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Do you think that just because you brush daily and floss regularly, your oral hygiene is impeccable?
We hate to be the bearer of bad news, but that brightly coloured toothbrush you’ve been putting in your mouth probably has about 10 million (yep, you read right) bacteria on it right now according to The Journal of Advanced Medical and Dental Science.
If that furry fact wasn’t enough to gross you out, the study also showed that that viruses and bacteria, including E. coli and Staphylococcus falling from toilet spray were able to remain airborne long enough to settle on surfaces of your bathroom… including that toothbrush sitting on your vanity.
So, how often should you be replacing your toothbrush and what can you do to reduce the amount of creepy crawlies making a home on your mouth sweeper?
Right now your toothbrush probably has about 10 million bacteria on it
Dentists recommend that you replace your toothbrush every three months, but consider forking out for a new one more regularly if you’ve been sick, or if you happened to drop it on the bathroom floor…
Obviously if you’re putting a dirty brush in your mouth, you’ll be making your mouth dirtier… right? There are very few proven ways to clean your current toothbrush (other than simply buying a new one), however, The American Journal of Dentistry recommends soaking your brush in mouthwash for 20 minutes to get rid of gunk.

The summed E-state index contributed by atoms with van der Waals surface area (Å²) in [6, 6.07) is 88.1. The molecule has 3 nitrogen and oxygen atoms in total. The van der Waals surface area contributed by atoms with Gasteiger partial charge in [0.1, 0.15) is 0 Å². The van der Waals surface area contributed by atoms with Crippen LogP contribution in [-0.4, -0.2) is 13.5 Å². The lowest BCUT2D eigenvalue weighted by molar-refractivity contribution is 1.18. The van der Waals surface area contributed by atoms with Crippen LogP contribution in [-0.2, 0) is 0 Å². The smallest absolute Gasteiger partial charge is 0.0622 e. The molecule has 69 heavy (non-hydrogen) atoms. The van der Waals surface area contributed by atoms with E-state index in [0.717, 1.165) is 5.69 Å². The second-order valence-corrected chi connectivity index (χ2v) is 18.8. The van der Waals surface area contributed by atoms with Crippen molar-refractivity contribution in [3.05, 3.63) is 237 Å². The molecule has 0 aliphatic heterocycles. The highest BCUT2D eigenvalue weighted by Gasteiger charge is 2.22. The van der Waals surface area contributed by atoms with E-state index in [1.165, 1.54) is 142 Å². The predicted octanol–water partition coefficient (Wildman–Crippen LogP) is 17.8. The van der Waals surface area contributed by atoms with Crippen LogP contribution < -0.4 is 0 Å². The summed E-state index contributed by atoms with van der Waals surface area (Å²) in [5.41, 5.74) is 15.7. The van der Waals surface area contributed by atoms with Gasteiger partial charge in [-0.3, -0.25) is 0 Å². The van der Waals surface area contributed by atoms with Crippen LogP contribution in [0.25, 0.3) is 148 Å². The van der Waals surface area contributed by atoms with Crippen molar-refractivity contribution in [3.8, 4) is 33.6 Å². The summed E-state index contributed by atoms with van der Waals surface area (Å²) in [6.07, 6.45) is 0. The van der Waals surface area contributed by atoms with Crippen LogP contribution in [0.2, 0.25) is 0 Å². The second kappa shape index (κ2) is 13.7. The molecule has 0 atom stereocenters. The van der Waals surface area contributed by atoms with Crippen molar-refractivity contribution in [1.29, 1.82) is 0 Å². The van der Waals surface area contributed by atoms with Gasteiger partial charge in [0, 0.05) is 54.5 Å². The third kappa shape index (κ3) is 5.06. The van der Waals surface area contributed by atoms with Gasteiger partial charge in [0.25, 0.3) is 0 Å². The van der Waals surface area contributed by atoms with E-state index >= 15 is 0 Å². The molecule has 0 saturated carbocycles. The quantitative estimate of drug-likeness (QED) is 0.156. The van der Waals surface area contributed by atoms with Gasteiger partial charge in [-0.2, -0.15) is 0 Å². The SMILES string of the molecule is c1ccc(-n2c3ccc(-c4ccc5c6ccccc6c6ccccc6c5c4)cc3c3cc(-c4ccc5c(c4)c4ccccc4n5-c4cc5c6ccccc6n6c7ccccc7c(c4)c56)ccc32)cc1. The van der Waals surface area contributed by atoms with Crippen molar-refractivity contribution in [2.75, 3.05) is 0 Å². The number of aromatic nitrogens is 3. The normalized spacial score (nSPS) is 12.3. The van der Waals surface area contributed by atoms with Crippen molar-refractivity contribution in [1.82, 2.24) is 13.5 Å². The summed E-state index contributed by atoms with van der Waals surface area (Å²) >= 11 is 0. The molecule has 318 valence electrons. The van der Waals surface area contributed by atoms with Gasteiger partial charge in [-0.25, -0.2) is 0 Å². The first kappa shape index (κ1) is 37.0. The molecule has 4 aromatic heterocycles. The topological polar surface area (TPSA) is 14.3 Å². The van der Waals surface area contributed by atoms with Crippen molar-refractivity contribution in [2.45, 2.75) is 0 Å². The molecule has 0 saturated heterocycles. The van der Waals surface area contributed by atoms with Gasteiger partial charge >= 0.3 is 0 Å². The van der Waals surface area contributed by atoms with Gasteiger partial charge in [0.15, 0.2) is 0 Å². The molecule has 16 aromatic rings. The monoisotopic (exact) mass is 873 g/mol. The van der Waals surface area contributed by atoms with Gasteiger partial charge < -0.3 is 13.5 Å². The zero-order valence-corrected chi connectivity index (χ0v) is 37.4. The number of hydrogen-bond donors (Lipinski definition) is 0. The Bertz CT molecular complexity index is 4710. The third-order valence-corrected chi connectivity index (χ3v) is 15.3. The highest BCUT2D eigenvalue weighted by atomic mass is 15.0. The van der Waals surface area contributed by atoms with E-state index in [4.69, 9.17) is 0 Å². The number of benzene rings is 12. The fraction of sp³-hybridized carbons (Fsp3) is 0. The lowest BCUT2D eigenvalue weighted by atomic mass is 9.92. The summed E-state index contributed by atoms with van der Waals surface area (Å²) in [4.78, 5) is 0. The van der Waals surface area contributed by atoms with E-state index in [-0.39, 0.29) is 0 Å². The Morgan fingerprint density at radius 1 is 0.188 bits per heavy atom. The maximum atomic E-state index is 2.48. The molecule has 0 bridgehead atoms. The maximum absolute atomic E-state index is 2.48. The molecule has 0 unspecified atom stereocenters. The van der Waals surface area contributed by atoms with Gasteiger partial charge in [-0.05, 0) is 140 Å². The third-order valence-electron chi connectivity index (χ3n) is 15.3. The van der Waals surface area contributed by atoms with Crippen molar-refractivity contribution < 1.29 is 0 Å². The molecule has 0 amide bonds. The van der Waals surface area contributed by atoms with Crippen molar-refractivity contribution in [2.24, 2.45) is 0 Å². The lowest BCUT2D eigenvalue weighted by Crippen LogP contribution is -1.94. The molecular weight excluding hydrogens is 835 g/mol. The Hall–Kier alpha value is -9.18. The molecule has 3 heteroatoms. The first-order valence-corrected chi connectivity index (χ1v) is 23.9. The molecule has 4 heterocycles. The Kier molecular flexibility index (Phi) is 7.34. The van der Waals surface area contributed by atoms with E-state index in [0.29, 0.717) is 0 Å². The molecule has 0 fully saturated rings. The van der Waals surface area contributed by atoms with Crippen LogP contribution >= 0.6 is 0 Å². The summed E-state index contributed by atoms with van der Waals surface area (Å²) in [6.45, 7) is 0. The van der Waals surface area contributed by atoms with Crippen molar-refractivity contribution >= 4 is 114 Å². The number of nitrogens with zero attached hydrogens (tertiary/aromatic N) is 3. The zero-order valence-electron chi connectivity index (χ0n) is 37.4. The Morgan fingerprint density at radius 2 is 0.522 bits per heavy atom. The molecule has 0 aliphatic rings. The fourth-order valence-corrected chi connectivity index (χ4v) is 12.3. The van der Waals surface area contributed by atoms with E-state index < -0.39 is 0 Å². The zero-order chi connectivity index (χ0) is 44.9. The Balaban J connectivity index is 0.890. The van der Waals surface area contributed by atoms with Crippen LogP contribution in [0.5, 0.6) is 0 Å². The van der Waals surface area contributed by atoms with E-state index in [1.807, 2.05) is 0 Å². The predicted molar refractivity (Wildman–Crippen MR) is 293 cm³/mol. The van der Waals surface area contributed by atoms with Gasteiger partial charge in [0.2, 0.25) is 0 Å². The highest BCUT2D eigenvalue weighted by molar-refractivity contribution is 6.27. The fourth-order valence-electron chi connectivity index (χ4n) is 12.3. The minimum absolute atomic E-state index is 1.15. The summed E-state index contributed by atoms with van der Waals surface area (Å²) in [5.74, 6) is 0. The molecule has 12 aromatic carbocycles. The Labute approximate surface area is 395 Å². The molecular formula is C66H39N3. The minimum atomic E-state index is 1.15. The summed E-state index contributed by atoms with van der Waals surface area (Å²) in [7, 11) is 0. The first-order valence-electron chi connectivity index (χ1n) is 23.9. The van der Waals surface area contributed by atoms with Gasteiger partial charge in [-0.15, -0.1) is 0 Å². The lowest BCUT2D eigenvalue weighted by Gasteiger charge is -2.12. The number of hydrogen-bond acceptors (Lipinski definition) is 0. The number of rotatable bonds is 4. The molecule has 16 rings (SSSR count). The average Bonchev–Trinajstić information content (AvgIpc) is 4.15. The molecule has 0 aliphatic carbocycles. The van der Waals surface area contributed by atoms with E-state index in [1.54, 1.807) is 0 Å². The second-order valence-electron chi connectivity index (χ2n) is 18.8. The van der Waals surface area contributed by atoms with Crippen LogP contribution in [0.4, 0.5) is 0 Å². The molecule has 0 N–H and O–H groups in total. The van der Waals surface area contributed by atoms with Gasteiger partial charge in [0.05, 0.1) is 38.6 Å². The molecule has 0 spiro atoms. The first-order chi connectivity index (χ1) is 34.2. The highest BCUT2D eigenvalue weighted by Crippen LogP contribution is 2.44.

The research published in The Journal of Advanced Medical and Dental Science shows that up to 60% of toothbrushes stored in the bathroom are covered in faecal matter. Consider moving your toothbrush into a cupboard or cabinet or alternatively, remove your brush from the bathroom altogether and store elsewhere in the house.
Along with replacing your toothbrush, you’ll need regular visits to your dentist to keep your mouth in tip-top condition.
If you’re looking for a dentist in your area, it should be simple, right? We’ve helped develop Whitecoat - an online tool that gives you access to more than 200,000 healthcare providers Australia-wide. You can easily search for a dentist by their location and online reviews. You can also find out whether they accept on-the-spot HICAPS payments and for some, even book appointments online.
If your nib policy covers dental and you visit an nib dental care centre, you could get 100% back* on dental check-ups.
*Subject to waiting periods, annual limits and other conditions